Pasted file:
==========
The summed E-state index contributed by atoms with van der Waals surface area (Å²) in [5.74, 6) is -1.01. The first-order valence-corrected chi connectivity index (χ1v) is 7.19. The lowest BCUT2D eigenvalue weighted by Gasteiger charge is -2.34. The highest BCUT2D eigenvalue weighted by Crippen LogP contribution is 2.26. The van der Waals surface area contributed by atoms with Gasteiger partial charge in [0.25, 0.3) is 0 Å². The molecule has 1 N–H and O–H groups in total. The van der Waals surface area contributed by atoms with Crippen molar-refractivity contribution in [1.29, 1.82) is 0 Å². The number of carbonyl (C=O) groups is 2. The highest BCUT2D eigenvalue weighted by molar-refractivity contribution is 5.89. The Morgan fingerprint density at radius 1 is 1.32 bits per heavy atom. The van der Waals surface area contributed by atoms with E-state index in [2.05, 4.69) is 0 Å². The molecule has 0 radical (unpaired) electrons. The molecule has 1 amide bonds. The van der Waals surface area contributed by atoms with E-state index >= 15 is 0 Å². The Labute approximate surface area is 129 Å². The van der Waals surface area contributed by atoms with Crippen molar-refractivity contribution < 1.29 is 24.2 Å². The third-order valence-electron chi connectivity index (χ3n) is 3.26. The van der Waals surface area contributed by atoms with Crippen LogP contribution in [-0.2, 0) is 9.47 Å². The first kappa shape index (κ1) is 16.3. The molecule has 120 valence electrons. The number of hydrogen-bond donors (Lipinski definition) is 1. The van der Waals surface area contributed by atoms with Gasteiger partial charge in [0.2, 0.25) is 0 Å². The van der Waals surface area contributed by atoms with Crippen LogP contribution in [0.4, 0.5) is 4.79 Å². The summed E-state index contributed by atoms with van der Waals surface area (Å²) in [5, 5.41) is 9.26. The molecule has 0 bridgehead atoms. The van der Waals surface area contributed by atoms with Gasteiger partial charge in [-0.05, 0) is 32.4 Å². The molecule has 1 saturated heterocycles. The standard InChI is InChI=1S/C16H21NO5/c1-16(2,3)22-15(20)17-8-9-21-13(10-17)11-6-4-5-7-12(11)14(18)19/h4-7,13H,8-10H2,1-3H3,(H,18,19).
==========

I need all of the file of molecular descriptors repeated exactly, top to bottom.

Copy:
The summed E-state index contributed by atoms with van der Waals surface area (Å²) in [5.74, 6) is -1.01. The first-order valence-corrected chi connectivity index (χ1v) is 7.19. The lowest BCUT2D eigenvalue weighted by Gasteiger charge is -2.34. The highest BCUT2D eigenvalue weighted by Crippen LogP contribution is 2.26. The van der Waals surface area contributed by atoms with Gasteiger partial charge in [0.25, 0.3) is 0 Å². The molecule has 1 N–H and O–H groups in total. The van der Waals surface area contributed by atoms with Crippen molar-refractivity contribution in [1.29, 1.82) is 0 Å². The number of carbonyl (C=O) groups is 2. The highest BCUT2D eigenvalue weighted by molar-refractivity contribution is 5.89. The Morgan fingerprint density at radius 1 is 1.32 bits per heavy atom. The van der Waals surface area contributed by atoms with E-state index in [2.05, 4.69) is 0 Å². The molecule has 0 radical (unpaired) electrons. The molecule has 1 amide bonds. The van der Waals surface area contributed by atoms with E-state index >= 15 is 0 Å². The Labute approximate surface area is 129 Å². The van der Waals surface area contributed by atoms with Crippen molar-refractivity contribution < 1.29 is 24.2 Å². The third-order valence-electron chi connectivity index (χ3n) is 3.26. The van der Waals surface area contributed by atoms with Crippen LogP contribution in [-0.2, 0) is 9.47 Å². The first kappa shape index (κ1) is 16.3. The molecule has 120 valence electrons. The number of hydrogen-bond donors (Lipinski definition) is 1. The van der Waals surface area contributed by atoms with Gasteiger partial charge in [0.2, 0.25) is 0 Å². The van der Waals surface area contributed by atoms with Crippen LogP contribution in [0.4, 0.5) is 4.79 Å². The summed E-state index contributed by atoms with van der Waals surface area (Å²) in [5, 5.41) is 9.26. The molecule has 0 bridgehead atoms. The van der Waals surface area contributed by atoms with Gasteiger partial charge in [-0.05, 0) is 32.4 Å². The molecule has 1 saturated heterocycles. The standard InChI is InChI=1S/C16H21NO5/c1-16(2,3)22-15(20)17-8-9-21-13(10-17)11-6-4-5-7-12(11)14(18)19/h4-7,13H,8-10H2,1-3H3,(H,18,19).